Tilt: The Skewed Tale of the Tower of Pisa – Nicholas Shrady

19 May

Yes, there is a book on the Leaning Tower of Pisa.  Kids, if there is a topic you can think of it then there is probably an author dying to write about it.  Now this person just needs a publisher and a goofball, like yours truly, to read it.  The Dewey Decimal System gets put in top gear and we’re off to the races.

This book was a fun and fast read.  It’s only 161 pages, after all.  Now there are other things to learn about the tower besides the whole leaning gambit but let’s start there, shall we?  When the tower was built, it was created in fits and starts.  They started in 1173 with money left for a bell tower or a campanile by a widow.  Then progress halts in 1178 with only three stories complete.  Then, get this, construction doesn’t start again until 1272.  That’s almost a hundred years of stalled work.  And I thought the construction on Crosstown was bad.  Sheesh.

They then build for six years before, you guessed it, stopping again in 1278.  By this time the Tower is leaning.  They spend twenty years looking at it with their necks tilted before they say “maybe we’d better take a look at that”.  The first of seventeen commissions is started to inspect the tilt in 1298.  Basically this group just agrees that it’s off kilter and call it a day.

The campanile is finished in 1370 and it is all kinds of kittywampus.  And over the years it continues on in this fashion for awhile before it starts to lean a bit more… and then it’s really slanted.  It’s like a very drunk girl at a very long party.  You’re watching her and wondering if she’s going to topple.  You hope she’s not but you continue watching in a mix of dread and fascination.

See how I titled my discount book for this picture? Am I killing you with my artistry? I thought so.

Anyway, as I mentioned there were 17 commissions.  In 1989 the Tower was closed to visitors but thanks to the work of the 17th investigation the Tower is now standing and safe to visit.  The Mister asked me just how safe it was.  Then he stopped and reconsidered.  He realized that I would be going up those stairs so it had to be safe.  Step ladders scare me so this fix has rendered the tower safe as milk (which, apparently, is not all that safe… but that’s a different blog).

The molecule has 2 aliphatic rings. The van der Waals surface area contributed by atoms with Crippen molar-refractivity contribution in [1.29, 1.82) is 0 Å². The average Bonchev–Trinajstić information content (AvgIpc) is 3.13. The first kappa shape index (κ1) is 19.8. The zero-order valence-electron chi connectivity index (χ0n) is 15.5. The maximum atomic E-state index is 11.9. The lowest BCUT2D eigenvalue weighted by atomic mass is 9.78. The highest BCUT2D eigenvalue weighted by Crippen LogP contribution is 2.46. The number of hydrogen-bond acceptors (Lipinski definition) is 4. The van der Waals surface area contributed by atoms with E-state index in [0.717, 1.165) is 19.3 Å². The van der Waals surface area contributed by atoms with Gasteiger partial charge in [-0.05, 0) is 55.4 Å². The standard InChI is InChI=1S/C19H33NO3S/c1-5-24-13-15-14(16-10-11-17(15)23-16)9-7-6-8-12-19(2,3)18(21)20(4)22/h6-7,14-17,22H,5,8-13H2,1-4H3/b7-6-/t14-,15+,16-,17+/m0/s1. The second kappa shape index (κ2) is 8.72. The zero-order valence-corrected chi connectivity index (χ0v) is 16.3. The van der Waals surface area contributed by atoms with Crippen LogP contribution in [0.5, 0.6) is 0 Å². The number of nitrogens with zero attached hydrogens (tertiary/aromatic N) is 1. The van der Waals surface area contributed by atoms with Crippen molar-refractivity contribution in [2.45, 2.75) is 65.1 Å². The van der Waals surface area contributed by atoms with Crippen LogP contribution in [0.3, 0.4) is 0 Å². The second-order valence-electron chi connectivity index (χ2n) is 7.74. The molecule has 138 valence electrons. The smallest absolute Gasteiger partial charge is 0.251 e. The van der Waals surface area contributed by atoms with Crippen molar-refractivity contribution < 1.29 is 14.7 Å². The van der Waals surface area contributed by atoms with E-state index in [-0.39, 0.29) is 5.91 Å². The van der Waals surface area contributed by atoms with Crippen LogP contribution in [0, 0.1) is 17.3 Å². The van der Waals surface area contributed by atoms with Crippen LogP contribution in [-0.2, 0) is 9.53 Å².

Over the years there have been some famous people linked to the Leaning Tower such as Galileo who was rumored to have taught lessons on gravity by throwing things off the tower.  Then there is Percy Bysshe Shelley, Mary Shelley and Lord Byron and their Pisan circle.  That basically boils down to the tower being flawed and therefore kind of romantic.

The part I found the most interesting was there was a rule made where at least two people have to climb up the tower at a time.  This was enacted when it became romantic to commit suicide by throwing yourself off the tower.  I guess they never heard of Jonestown.  There is definitely not always safety in numbers.

When visiting you schedule a half hour time slot.  You pay, stow your belongings and then do the ten minute-long hike up, spend ten minutes on top and then ten to descend.  I’m excited to climb those stairs as the Tower was closed in ’92.  It was a brilliant place to stop for a picnic.  You just knew that I was going to tie this post to food somehow, didn’t you?  I’ve got my priorities people and most of them involve cheese.

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One Response to “Tilt: The Skewed Tale of the Tower of Pisa – Nicholas Shrady”

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  1. Body by Italy « Trip Ahoy! - 2011/06/25

    […] dei Miracoli), the star of the show is the bell tower or as we know it, the Leaning Tower of Pisa. As I mentioned before, this was closed during our visit in ’92. It is now stable and safe to climb. You can also reward […]

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